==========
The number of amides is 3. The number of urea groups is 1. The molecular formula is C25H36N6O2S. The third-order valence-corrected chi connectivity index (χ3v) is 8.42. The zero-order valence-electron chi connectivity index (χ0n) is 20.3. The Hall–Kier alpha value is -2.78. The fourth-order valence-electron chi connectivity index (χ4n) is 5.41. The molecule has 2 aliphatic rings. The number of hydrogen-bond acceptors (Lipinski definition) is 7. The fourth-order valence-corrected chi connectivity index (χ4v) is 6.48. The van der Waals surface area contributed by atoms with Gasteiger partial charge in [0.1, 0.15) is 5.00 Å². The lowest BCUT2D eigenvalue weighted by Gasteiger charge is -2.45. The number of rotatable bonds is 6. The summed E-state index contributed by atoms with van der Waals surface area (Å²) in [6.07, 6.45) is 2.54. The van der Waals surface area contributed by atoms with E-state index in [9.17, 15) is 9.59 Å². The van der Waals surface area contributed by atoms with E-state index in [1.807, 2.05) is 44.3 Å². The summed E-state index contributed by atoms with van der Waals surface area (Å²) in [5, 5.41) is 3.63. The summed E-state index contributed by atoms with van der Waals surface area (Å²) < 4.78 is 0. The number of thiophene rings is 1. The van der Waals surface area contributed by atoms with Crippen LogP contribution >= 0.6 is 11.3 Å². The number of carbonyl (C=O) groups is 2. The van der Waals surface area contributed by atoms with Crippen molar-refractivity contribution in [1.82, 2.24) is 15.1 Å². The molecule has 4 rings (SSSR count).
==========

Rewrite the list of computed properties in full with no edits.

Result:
The number of amides is 3. The number of urea groups is 1. The molecular formula is C25H36N6O2S. The third-order valence-corrected chi connectivity index (χ3v) is 8.42. The zero-order valence-electron chi connectivity index (χ0n) is 20.3. The Hall–Kier alpha value is -2.78. The fourth-order valence-electron chi connectivity index (χ4n) is 5.41. The molecule has 2 aliphatic rings. The number of hydrogen-bond acceptors (Lipinski definition) is 7. The fourth-order valence-corrected chi connectivity index (χ4v) is 6.48. The van der Waals surface area contributed by atoms with Gasteiger partial charge in [0.1, 0.15) is 5.00 Å². The lowest BCUT2D eigenvalue weighted by Gasteiger charge is -2.45. The number of rotatable bonds is 6. The summed E-state index contributed by atoms with van der Waals surface area (Å²) in [6.07, 6.45) is 2.54. The van der Waals surface area contributed by atoms with E-state index in [9.17, 15) is 9.59 Å². The van der Waals surface area contributed by atoms with E-state index in [1.807, 2.05) is 44.3 Å². The summed E-state index contributed by atoms with van der Waals surface area (Å²) in [5, 5.41) is 3.63. The summed E-state index contributed by atoms with van der Waals surface area (Å²) < 4.78 is 0. The number of thiophene rings is 1. The van der Waals surface area contributed by atoms with Crippen LogP contribution >= 0.6 is 11.3 Å². The number of carbonyl (C=O) groups is 2. The van der Waals surface area contributed by atoms with Crippen molar-refractivity contribution in [1.82, 2.24) is 15.1 Å². The molecule has 4 rings (SSSR count).